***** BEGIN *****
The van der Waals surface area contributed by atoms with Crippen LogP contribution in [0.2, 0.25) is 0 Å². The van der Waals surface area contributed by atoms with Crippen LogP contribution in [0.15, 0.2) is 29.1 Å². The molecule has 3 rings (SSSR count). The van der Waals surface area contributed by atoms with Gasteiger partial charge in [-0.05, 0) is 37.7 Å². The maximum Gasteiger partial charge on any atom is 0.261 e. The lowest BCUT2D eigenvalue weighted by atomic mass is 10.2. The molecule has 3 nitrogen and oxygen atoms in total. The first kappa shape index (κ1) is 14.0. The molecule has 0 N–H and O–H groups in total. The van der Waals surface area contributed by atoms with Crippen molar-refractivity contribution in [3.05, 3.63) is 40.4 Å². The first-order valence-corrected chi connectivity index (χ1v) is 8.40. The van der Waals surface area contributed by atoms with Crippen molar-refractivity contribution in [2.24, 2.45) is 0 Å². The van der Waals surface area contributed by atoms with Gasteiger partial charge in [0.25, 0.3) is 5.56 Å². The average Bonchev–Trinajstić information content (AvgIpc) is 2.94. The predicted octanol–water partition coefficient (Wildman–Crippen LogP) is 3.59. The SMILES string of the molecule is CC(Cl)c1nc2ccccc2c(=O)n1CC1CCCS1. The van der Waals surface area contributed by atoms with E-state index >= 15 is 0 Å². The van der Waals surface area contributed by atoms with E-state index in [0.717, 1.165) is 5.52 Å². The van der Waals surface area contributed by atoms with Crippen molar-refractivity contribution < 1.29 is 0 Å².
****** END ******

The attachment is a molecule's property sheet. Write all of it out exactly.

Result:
The van der Waals surface area contributed by atoms with Crippen LogP contribution in [0.2, 0.25) is 0 Å². The van der Waals surface area contributed by atoms with Crippen LogP contribution in [0.15, 0.2) is 29.1 Å². The molecule has 3 rings (SSSR count). The van der Waals surface area contributed by atoms with Gasteiger partial charge in [-0.05, 0) is 37.7 Å². The maximum Gasteiger partial charge on any atom is 0.261 e. The lowest BCUT2D eigenvalue weighted by atomic mass is 10.2. The molecule has 3 nitrogen and oxygen atoms in total. The first kappa shape index (κ1) is 14.0. The molecule has 0 N–H and O–H groups in total. The van der Waals surface area contributed by atoms with Crippen molar-refractivity contribution in [3.05, 3.63) is 40.4 Å². The first-order valence-corrected chi connectivity index (χ1v) is 8.40. The van der Waals surface area contributed by atoms with Crippen molar-refractivity contribution in [2.24, 2.45) is 0 Å². The van der Waals surface area contributed by atoms with Gasteiger partial charge in [0.25, 0.3) is 5.56 Å². The average Bonchev–Trinajstić information content (AvgIpc) is 2.94. The predicted octanol–water partition coefficient (Wildman–Crippen LogP) is 3.59. The SMILES string of the molecule is CC(Cl)c1nc2ccccc2c(=O)n1CC1CCCS1. The van der Waals surface area contributed by atoms with E-state index >= 15 is 0 Å². The van der Waals surface area contributed by atoms with E-state index in [0.717, 1.165) is 5.52 Å². The van der Waals surface area contributed by atoms with Crippen molar-refractivity contribution < 1.29 is 0 Å².